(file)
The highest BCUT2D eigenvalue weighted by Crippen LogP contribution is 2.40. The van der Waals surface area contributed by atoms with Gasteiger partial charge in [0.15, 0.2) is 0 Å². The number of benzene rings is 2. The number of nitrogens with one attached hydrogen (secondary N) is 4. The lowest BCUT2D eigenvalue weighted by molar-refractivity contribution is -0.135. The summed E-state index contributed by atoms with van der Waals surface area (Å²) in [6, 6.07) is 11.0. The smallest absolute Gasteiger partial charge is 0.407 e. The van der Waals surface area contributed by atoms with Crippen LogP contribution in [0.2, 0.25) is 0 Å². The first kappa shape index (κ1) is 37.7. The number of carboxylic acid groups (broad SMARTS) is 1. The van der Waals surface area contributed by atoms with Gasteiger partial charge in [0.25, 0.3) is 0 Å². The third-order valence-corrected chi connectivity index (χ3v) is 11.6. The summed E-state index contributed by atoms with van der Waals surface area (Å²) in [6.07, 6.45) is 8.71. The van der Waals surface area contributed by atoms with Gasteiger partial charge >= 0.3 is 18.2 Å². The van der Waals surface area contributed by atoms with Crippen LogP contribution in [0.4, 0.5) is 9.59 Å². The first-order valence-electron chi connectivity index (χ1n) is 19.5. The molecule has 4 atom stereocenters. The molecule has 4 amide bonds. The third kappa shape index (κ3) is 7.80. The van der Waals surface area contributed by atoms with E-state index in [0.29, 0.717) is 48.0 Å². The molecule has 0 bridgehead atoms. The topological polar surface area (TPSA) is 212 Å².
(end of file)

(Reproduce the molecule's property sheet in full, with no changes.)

The highest BCUT2D eigenvalue weighted by Crippen LogP contribution is 2.40. The van der Waals surface area contributed by atoms with Gasteiger partial charge in [0.15, 0.2) is 0 Å². The number of benzene rings is 2. The number of nitrogens with one attached hydrogen (secondary N) is 4. The lowest BCUT2D eigenvalue weighted by molar-refractivity contribution is -0.135. The summed E-state index contributed by atoms with van der Waals surface area (Å²) in [6, 6.07) is 11.0. The smallest absolute Gasteiger partial charge is 0.407 e. The van der Waals surface area contributed by atoms with Crippen LogP contribution in [0.2, 0.25) is 0 Å². The first kappa shape index (κ1) is 37.7. The number of carboxylic acid groups (broad SMARTS) is 1. The van der Waals surface area contributed by atoms with Gasteiger partial charge in [0.25, 0.3) is 0 Å². The third-order valence-corrected chi connectivity index (χ3v) is 11.6. The summed E-state index contributed by atoms with van der Waals surface area (Å²) in [6.07, 6.45) is 8.71. The van der Waals surface area contributed by atoms with Gasteiger partial charge >= 0.3 is 18.2 Å². The van der Waals surface area contributed by atoms with Crippen LogP contribution in [0.4, 0.5) is 9.59 Å². The first-order valence-electron chi connectivity index (χ1n) is 19.5. The molecule has 4 atom stereocenters. The molecule has 4 amide bonds. The third kappa shape index (κ3) is 7.80. The van der Waals surface area contributed by atoms with E-state index in [0.29, 0.717) is 48.0 Å². The molecule has 0 bridgehead atoms. The topological polar surface area (TPSA) is 212 Å².